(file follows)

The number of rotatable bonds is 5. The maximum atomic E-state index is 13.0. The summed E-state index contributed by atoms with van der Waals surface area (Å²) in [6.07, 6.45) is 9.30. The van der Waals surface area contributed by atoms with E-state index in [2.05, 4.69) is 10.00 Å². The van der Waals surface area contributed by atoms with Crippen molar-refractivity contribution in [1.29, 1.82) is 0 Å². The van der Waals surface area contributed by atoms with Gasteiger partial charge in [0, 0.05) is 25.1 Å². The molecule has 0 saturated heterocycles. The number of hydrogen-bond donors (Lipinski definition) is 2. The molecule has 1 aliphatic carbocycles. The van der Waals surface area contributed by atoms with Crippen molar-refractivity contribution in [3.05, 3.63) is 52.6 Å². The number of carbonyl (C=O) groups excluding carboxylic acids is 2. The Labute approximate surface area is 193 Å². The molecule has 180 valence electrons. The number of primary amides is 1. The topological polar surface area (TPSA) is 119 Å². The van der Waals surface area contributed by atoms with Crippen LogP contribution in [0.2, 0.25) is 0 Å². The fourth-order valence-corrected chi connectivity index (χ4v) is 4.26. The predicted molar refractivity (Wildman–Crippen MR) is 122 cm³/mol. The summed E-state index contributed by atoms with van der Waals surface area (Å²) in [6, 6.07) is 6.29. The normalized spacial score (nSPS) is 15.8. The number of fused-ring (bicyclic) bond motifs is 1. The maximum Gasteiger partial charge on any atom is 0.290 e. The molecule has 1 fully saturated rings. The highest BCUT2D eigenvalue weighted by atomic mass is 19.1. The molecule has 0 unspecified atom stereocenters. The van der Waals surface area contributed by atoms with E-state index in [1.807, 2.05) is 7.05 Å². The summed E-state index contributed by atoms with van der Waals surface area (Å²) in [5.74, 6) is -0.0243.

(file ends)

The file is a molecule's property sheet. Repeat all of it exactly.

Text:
The number of rotatable bonds is 5. The maximum atomic E-state index is 13.0. The summed E-state index contributed by atoms with van der Waals surface area (Å²) in [6.07, 6.45) is 9.30. The van der Waals surface area contributed by atoms with E-state index in [2.05, 4.69) is 10.00 Å². The van der Waals surface area contributed by atoms with Crippen molar-refractivity contribution in [1.29, 1.82) is 0 Å². The van der Waals surface area contributed by atoms with Gasteiger partial charge in [0, 0.05) is 25.1 Å². The molecule has 0 saturated heterocycles. The number of hydrogen-bond donors (Lipinski definition) is 2. The molecule has 1 aliphatic carbocycles. The van der Waals surface area contributed by atoms with Crippen molar-refractivity contribution in [3.05, 3.63) is 52.6 Å². The number of carbonyl (C=O) groups excluding carboxylic acids is 2. The Labute approximate surface area is 193 Å². The molecule has 180 valence electrons. The number of primary amides is 1. The topological polar surface area (TPSA) is 119 Å². The van der Waals surface area contributed by atoms with Crippen LogP contribution in [0.2, 0.25) is 0 Å². The fourth-order valence-corrected chi connectivity index (χ4v) is 4.26. The predicted molar refractivity (Wildman–Crippen MR) is 122 cm³/mol. The summed E-state index contributed by atoms with van der Waals surface area (Å²) in [6, 6.07) is 6.29. The normalized spacial score (nSPS) is 15.8. The number of fused-ring (bicyclic) bond motifs is 1. The maximum Gasteiger partial charge on any atom is 0.290 e. The molecule has 1 fully saturated rings. The highest BCUT2D eigenvalue weighted by atomic mass is 19.1. The molecule has 0 unspecified atom stereocenters. The van der Waals surface area contributed by atoms with E-state index in [1.807, 2.05) is 7.05 Å². The summed E-state index contributed by atoms with van der Waals surface area (Å²) in [5.74, 6) is -0.0243.